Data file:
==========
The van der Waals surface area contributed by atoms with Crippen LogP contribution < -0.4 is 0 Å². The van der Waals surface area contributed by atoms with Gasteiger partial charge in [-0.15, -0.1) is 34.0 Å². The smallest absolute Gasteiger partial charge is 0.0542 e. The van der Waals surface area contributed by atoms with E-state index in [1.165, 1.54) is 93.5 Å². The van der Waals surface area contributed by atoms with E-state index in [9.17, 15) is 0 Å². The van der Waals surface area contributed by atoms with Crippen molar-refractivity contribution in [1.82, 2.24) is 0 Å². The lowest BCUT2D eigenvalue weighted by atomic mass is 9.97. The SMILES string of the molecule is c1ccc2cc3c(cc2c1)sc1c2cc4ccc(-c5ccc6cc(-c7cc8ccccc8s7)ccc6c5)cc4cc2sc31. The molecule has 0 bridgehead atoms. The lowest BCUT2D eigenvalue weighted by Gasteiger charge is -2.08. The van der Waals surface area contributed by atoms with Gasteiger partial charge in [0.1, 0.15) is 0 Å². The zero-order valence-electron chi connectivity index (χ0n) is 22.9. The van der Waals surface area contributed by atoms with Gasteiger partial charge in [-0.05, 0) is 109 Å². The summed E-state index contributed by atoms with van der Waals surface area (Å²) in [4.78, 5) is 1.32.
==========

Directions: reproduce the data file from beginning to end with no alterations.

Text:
The van der Waals surface area contributed by atoms with Crippen LogP contribution < -0.4 is 0 Å². The van der Waals surface area contributed by atoms with Gasteiger partial charge in [-0.15, -0.1) is 34.0 Å². The smallest absolute Gasteiger partial charge is 0.0542 e. The van der Waals surface area contributed by atoms with E-state index in [1.165, 1.54) is 93.5 Å². The van der Waals surface area contributed by atoms with E-state index in [9.17, 15) is 0 Å². The van der Waals surface area contributed by atoms with Crippen molar-refractivity contribution in [1.82, 2.24) is 0 Å². The lowest BCUT2D eigenvalue weighted by atomic mass is 9.97. The SMILES string of the molecule is c1ccc2cc3c(cc2c1)sc1c2cc4ccc(-c5ccc6cc(-c7cc8ccccc8s7)ccc6c5)cc4cc2sc31. The molecule has 0 bridgehead atoms. The lowest BCUT2D eigenvalue weighted by Gasteiger charge is -2.08. The van der Waals surface area contributed by atoms with Gasteiger partial charge in [0.1, 0.15) is 0 Å². The zero-order valence-electron chi connectivity index (χ0n) is 22.9. The van der Waals surface area contributed by atoms with Gasteiger partial charge in [-0.05, 0) is 109 Å². The summed E-state index contributed by atoms with van der Waals surface area (Å²) in [4.78, 5) is 1.32.